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Kyoto’s Vibrant Toka Ebisu Festival Celebrates Prosperity

Ebisu Statue

A celebration of Ebisu, the Japanese God of prosperity

Every year, the popular five-day festival is organised to celebrate Ebisu-san, one of the seven lucky Gods of Japanese mythology who is particularly renowned for bestowing prosperity. The revered deity is celebrated amidst energetic chants and rituals—ensuring the festival remains high-spirited throughout.

People in large numbers partake in numerous festive activities hoping for an increase in their fortune for the upcoming year. With plenty of charms and lucky bamboo grass available for purchase, the crowd excitement is tangible as they immerse in activities to improve their luck. It’s one of the most awaited Kyoto events in January.

Attendees Encouraged Customary Call for Deity’s Attention

The festival stands out due to its raucous nature and intriguing customs. As per legend, Ebisu-san himself is a little hard of hearing. This mythological tale gives rise to an interesting ritual where attendees knock on wooden boards loudly before prayers are recited, trying to get the deity’s attention.

In addition, visitors buy bamboo branches adorned with various lucky charms like oval gold coins and straw rice bags. The green bamboo grass signifies a symbol of life force and denotes prosperous business when brought to the shrine.

Exciting Schedule at Kyoto Ebisu Jinja

The celebration kicks off each day at varying times, with a full-night of fun on January 9th. Night-time observances uphold a special charm common to most Japanese festivals; nonetheless, captivating traditional performances including Kagura dance—which purifies and blesses the lucky bamboo grass—and Geisha handing out lucky rice cakes fill the daylight hours too.

The festival occurs at Kyoto’s Ebisu Jinja—a 30-minute walk or a 10-minute bus ride from Kyoto Station—between January 8th and January 12th. It reaches its pinnacle on January 10th when visitors witness movie actresses from Toei Kyoto Studio Park offering respects at the shrine, while traditional music breathes life into this ceremony.

Moreover, from mounted hoe-kago baskets colored red and white and adorned with pine, bamboo, and plum—the auspicious trio—the actresses distribute branches of ‘kitcho-zasa’ bamboo to stores, shops, banks along their route as part of New Year celebrations in Kyoto.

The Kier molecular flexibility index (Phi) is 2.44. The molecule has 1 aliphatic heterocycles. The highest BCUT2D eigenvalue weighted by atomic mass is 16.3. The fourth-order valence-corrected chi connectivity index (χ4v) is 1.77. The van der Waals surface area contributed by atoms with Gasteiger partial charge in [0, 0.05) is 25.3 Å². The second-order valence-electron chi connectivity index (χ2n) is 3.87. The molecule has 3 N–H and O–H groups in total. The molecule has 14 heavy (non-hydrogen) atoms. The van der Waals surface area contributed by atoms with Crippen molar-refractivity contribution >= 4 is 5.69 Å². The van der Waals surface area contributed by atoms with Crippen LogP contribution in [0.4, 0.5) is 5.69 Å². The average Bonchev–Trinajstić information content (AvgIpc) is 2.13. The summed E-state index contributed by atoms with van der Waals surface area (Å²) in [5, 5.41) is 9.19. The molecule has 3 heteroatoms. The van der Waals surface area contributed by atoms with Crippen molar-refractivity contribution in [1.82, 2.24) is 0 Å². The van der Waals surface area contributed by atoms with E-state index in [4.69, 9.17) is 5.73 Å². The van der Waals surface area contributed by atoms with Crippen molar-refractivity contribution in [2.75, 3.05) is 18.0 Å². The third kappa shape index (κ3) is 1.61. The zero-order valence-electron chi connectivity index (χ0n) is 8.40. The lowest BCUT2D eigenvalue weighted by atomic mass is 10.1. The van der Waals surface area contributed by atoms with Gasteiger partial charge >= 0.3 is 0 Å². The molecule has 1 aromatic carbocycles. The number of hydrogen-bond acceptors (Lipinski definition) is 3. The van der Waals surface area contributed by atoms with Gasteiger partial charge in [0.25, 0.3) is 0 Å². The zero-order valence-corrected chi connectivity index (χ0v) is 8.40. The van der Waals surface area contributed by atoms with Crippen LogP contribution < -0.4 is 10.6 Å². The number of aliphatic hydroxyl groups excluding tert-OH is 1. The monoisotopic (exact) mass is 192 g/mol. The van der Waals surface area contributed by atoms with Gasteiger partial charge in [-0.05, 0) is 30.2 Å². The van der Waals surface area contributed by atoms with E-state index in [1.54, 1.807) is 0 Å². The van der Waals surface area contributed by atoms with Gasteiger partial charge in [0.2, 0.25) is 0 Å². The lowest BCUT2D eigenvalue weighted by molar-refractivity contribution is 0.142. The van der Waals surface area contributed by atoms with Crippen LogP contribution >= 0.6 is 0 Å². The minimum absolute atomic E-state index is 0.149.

Vast Variety of Food Stalls and Entertainment Recreates Traditional Ambience

Festival attendees not only witness rituals but also savour a plethora of food options from various stalls spread across Kyoto Ebisu Shrine premises. It boasts attractive street vendors selling traditional delights like Japanese pickles, octopus dumplings alongside sweets and games further enhancing the festive spirit.

Live entertainment involving geiko and maiko–traditional entertainers in Kyoto–can be seen visiting the shrine adding a valuable sightseeing opportunity for visitors outside praying and shopping for good luck charms.

Knocking Ritual: An Interesting Feature

An unusual local custom has taken root within this festivity wherein people make prayers followed by rapping their knuckles against a wooden panel at the backside of main altar building. This derives from belief that deity Ebisu often dozes off or faces hearing difficulties due to his old age; knocking ensures your wish has reached him.

In all, Toka Ebisu Festival imbues attendees with wishes for successful business prospects as they begin New Year amid vibrant traditional customs & delicious food offerings.

If you’re in Kyoto during the first week of January, you should check out the Kemari Hajime event at Shimogamo Shrine. Experience the joy and tradition of this ancient ball game known as Kemari.

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